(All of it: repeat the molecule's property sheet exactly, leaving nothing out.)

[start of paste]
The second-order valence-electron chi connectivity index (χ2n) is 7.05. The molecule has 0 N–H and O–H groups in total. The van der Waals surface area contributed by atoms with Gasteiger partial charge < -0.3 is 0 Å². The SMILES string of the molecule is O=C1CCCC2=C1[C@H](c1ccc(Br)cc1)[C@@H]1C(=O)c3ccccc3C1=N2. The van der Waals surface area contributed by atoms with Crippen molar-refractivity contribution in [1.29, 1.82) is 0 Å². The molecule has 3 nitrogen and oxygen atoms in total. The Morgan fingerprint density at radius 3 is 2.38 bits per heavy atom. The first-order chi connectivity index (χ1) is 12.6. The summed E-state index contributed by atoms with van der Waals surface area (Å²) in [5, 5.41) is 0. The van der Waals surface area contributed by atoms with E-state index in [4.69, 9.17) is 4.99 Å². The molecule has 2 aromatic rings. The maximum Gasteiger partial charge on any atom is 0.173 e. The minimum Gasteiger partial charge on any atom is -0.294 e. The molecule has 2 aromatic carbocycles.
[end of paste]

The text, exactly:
The second-order valence-electron chi connectivity index (χ2n) is 7.05. The molecule has 0 N–H and O–H groups in total. The van der Waals surface area contributed by atoms with Gasteiger partial charge < -0.3 is 0 Å². The SMILES string of the molecule is O=C1CCCC2=C1[C@H](c1ccc(Br)cc1)[C@@H]1C(=O)c3ccccc3C1=N2. The van der Waals surface area contributed by atoms with Crippen molar-refractivity contribution in [1.29, 1.82) is 0 Å². The molecule has 3 nitrogen and oxygen atoms in total. The Morgan fingerprint density at radius 3 is 2.38 bits per heavy atom. The first-order chi connectivity index (χ1) is 12.6. The summed E-state index contributed by atoms with van der Waals surface area (Å²) in [5, 5.41) is 0. The van der Waals surface area contributed by atoms with E-state index in [4.69, 9.17) is 4.99 Å². The molecule has 2 aromatic rings. The maximum Gasteiger partial charge on any atom is 0.173 e. The minimum Gasteiger partial charge on any atom is -0.294 e. The molecule has 2 aromatic carbocycles.